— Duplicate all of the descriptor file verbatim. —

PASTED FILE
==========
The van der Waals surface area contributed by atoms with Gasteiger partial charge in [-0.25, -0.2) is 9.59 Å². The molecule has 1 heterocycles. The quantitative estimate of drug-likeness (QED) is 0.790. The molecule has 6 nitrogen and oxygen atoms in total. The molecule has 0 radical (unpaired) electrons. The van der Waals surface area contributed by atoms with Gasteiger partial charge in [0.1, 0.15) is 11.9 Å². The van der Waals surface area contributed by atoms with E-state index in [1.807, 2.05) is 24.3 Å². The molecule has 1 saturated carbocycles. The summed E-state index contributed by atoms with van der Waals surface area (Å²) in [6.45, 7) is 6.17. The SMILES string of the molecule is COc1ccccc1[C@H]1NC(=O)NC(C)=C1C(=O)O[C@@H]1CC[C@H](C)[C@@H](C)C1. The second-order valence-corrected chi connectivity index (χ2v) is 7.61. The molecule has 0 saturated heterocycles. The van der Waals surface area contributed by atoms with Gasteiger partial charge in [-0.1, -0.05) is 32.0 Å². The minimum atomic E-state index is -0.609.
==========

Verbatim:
The van der Waals surface area contributed by atoms with Gasteiger partial charge in [-0.25, -0.2) is 9.59 Å². The molecule has 1 heterocycles. The quantitative estimate of drug-likeness (QED) is 0.790. The molecule has 6 nitrogen and oxygen atoms in total. The molecule has 0 radical (unpaired) electrons. The van der Waals surface area contributed by atoms with Gasteiger partial charge in [0.1, 0.15) is 11.9 Å². The van der Waals surface area contributed by atoms with E-state index in [1.807, 2.05) is 24.3 Å². The molecule has 1 saturated carbocycles. The summed E-state index contributed by atoms with van der Waals surface area (Å²) in [6.45, 7) is 6.17. The SMILES string of the molecule is COc1ccccc1[C@H]1NC(=O)NC(C)=C1C(=O)O[C@@H]1CC[C@H](C)[C@@H](C)C1. The second-order valence-corrected chi connectivity index (χ2v) is 7.61. The molecule has 0 saturated heterocycles. The van der Waals surface area contributed by atoms with Gasteiger partial charge in [-0.1, -0.05) is 32.0 Å². The minimum atomic E-state index is -0.609.